Ocean Springs, Mississippi

Can These Bones Live?

Sermon on Ezekiel 37:1-14 and John 11:1-45

You know what one of my favorite things about going to the movies? It’s not the popcorn. It’s not the huge screen or the big sound system. It’s not the fancy reclining seat that I just discovered in D’Iberville. No, probably my favorite thing about going to the movies is seeing the previews.

I mean, I love them. Forget the movie you’re seeing now. Here’s an even better one coming next summer to a theater near you! And now that they release these previews online, you can see them again and again. And there’s no need to shell out 18 bucks to go to the theater.

The movie preview, or the trailer, feeds the excitement. A good trailer will show you just enough but not give everything away. It should get your pulse racing and make you want to see a little more. Even if the movie stinks, you can make a real good preview. And people will parse the thing piece by piece, frame by frame, just to get a little idea of how it will be.

The trailer for the new “Beauty and the Beast” movie, when it was released last November, broke a record with 127 million views in just 24 hours.

I don’t think I’m alone in my love for movie trailers.

So today, we get a little preview, too. Here we are, deep into Lent, we’re catching a glimpse, just a little hint, of Easter. Now, it’s not quite like that Sunday morning at the empty tomb. No flowers and lilies yet.

Instead, it’s the two earthy stories. A little grim. A little scary. Ezekiel standing before the valley of the dry bones. And Jesus calling Lazarus out of his tomb.

Ezekiel is called up by God, given this vision of a deep valley filled with bones. This is Israel, he’s told. These are the people of God. All dried up and parched. Dismantled. Lying down forgotten. Without life. Without hope.

“Prophesy to these bones,” Ezekiel is told. “Say to them: O dry bones, hear the word of the LORD.”

And there before his eyes, something amazing happened: A noise, a rattling.  Sinews, and ligaments and tendons.  Muscle and skin.  Eyes flicker to life.  Spines straighten.  Hand and feet touch the ground again.

The bones come together and flesh appears on them. And they’re filled with God’s breath. And they walk and talk and sing and dance. Dry bones now full of life.

And then we’ve got this other story. Jesus’ friend Lazarus is sick. And he takes a little too long to get there. Lazarus is dead. In the tomb. And it’s already been four days. Not mostly dead. Dead dead.

You know, when I was living in the country of Georgia, their funeral practices were a little different from ours. It may be closer to ones in Jesus’ time, in fact. They didn’t use embalming or anything like that.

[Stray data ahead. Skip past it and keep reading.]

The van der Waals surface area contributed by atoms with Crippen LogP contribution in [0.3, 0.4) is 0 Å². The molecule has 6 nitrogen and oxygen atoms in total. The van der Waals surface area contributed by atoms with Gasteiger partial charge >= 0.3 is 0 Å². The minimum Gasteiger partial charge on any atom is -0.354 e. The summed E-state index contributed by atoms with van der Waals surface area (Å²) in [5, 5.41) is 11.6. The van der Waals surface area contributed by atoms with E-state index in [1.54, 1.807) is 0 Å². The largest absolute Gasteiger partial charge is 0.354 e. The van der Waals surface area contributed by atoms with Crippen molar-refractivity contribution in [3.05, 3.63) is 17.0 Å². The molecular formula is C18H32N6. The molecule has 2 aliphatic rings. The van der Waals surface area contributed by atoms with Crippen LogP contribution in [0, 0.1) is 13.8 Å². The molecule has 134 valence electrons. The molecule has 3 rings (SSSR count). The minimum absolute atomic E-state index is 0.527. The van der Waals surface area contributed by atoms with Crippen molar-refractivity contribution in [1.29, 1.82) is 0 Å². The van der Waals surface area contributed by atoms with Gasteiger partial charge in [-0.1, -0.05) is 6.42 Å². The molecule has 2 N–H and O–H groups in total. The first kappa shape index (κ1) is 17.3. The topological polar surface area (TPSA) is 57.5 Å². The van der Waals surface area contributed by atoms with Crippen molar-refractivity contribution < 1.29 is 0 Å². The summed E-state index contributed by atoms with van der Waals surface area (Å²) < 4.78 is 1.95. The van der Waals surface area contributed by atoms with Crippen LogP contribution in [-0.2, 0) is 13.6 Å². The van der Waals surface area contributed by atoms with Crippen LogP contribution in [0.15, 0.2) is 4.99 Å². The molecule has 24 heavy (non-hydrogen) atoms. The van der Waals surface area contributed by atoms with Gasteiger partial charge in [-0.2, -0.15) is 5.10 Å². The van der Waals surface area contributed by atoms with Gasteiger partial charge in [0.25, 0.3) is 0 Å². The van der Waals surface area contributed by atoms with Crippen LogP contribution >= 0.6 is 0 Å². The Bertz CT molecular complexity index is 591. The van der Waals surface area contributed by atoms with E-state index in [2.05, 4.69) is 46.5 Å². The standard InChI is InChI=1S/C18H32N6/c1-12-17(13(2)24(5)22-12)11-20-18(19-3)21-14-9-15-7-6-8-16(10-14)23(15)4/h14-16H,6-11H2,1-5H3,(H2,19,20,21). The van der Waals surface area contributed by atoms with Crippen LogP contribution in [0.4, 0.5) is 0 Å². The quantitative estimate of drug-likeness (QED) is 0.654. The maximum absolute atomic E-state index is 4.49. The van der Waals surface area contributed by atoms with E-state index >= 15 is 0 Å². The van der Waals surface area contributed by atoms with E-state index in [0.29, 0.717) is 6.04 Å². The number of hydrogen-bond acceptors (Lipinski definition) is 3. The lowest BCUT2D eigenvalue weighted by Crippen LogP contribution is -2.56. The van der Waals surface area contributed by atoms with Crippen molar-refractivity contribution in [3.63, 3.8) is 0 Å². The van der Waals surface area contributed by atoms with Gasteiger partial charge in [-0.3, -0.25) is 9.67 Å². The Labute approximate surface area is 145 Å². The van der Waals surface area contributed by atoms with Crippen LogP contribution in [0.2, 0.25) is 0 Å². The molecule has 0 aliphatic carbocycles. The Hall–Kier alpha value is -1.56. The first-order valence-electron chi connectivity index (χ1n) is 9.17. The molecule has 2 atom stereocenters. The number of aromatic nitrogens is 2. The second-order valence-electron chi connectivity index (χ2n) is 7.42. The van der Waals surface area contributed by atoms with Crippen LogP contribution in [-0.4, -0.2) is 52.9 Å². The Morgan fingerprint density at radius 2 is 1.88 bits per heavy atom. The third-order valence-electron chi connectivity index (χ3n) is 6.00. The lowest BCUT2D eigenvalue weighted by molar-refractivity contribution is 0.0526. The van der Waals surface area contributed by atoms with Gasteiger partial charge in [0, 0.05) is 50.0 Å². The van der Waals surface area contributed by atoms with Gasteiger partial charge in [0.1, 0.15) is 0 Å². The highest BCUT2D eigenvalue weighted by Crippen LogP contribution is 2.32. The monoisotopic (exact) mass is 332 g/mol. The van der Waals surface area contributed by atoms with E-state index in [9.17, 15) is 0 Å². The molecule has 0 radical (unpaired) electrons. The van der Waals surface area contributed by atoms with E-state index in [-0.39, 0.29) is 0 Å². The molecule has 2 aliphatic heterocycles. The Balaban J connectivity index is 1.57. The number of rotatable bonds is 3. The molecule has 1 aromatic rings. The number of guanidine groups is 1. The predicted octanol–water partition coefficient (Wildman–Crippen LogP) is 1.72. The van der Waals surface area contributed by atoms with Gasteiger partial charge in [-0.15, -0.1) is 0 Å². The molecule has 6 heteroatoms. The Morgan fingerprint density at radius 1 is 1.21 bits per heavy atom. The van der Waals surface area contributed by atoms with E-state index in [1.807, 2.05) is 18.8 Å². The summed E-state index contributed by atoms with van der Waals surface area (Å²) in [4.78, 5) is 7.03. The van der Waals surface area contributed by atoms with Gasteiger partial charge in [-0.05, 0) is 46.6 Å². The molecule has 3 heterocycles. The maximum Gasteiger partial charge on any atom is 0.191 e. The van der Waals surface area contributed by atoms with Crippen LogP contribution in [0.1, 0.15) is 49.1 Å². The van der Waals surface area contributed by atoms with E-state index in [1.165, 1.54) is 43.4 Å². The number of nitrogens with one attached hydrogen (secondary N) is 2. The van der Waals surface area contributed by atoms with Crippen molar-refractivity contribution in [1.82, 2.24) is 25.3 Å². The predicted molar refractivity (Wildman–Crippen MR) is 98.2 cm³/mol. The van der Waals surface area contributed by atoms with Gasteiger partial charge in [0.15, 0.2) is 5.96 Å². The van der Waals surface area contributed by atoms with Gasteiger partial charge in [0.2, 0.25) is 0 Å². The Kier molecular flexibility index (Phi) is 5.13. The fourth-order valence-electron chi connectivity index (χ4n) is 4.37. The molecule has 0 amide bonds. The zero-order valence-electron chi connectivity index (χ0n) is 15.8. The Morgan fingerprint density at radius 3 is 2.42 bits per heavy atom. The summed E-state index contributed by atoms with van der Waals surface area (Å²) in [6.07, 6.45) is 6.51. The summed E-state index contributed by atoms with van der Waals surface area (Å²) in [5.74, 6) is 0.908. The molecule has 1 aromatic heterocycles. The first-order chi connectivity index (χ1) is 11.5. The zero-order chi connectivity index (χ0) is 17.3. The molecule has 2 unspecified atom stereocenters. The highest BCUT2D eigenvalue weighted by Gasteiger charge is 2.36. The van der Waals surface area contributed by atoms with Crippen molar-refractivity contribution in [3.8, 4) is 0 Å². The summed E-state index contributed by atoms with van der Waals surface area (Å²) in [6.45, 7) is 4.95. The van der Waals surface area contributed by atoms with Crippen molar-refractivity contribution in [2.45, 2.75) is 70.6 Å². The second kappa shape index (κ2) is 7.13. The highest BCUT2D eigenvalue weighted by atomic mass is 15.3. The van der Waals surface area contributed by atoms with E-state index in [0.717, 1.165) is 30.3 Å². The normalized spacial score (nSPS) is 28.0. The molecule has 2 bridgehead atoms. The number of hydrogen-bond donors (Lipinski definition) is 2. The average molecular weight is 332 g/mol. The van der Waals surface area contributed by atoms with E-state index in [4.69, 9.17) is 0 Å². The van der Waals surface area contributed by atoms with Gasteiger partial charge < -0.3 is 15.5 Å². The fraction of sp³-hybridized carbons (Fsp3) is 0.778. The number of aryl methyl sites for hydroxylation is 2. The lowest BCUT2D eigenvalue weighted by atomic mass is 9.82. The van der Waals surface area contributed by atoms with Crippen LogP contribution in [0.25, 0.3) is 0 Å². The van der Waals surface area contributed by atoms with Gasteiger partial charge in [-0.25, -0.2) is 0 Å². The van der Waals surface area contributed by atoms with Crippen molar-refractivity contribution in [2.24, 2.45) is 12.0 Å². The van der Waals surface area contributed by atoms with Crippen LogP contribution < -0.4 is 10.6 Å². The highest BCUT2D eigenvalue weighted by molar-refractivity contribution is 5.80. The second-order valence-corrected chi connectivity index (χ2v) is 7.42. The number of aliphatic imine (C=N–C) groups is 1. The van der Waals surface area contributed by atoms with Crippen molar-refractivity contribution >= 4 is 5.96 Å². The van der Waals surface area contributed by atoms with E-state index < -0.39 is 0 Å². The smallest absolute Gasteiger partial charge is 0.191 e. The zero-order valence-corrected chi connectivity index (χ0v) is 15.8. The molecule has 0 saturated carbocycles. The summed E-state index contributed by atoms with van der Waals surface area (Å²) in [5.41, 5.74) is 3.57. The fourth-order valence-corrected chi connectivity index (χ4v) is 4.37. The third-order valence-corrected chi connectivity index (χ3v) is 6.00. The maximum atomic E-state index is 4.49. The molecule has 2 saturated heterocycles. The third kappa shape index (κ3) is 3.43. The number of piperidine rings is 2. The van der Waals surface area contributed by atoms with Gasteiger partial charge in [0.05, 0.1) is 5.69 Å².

But the deceased would lie in the parlor of the house for three days, this three day period of mourning. And on the fourth day they would be buried.

And not to get too graphic or anything, but person who has been dead for four days doesn’t really look like they’re just sleeping. And the funeral flowers that fill the home are not just there to look pretty.

So the point is, Lazarus is not going to be bouncing back from this anytime soon.

But not if Jesus has anything to do with it. He stands at the threshold of the tomb. And with a loud, clear voice he commands: “Lazarus, come out.”

These two stories are not the same as a resurrection. It’s not yet Easter, after all. Ezekiel’s prophesy is a mystical vision which we can pull a lot of different meanings from. Lazarus, if we’re being technical about it, was a resuscitation. He was revived, but he’s still mortal. He’ll be back in the tomb in due time.

But though these stories, the resurrection, Christ’s resurrection is starting to come into focus. And it is something different. Something grander. Something more powerful. Jesus emerges from his tomb different, glorified, beyond the limits of our understanding. And in two weeks, even as we shout and sing and bust out that A-word once again, it will remain shrouded a bit in mystery. We haven’t yet fully experienced it.

But that’s okay, because we have these two amazing previews. And through all of their beautiful strangeness and the suspense, we begin to understand how God turns things around. And it’s not just stories: There are times in our lives when God takes something dry and broken and forgotten in our lives and restores it, puts it all back together, puts flesh on it, breathes new life into it. And there are times in our lives when Jesus and those we love stand at the entrance to whatever tomb we’re laying in and call us—commands us—to come out. And eagerly wait to welcome us back to the world of the living.

So we get a preview today. But here’s the thing: The movie is already in theaters. It’s already playing. Resurrection doesn’t just happen on Easter Sunday.  It is happening today, at this moment, in this church and out there, all around us.  Even when we’ve lost all hope.

As we prepare to begin that journey with Jesus next week through the streets of Jerusalem, as we shout our hosannas, as we wash one another’s feet or hands, as we gather around the cross and remember the sacrifice—we remember that there is always life in the midst of death…these bones do live.

Jesus gives us the ability, the imagination, to see the possibilities in the world.  We have hope that though things may seem dried up, though it may be a pile of lifeless bones, there is hope there is promise.

Come out, he says. Come out and see.

Can these bones live? Yes they can. And yes they do.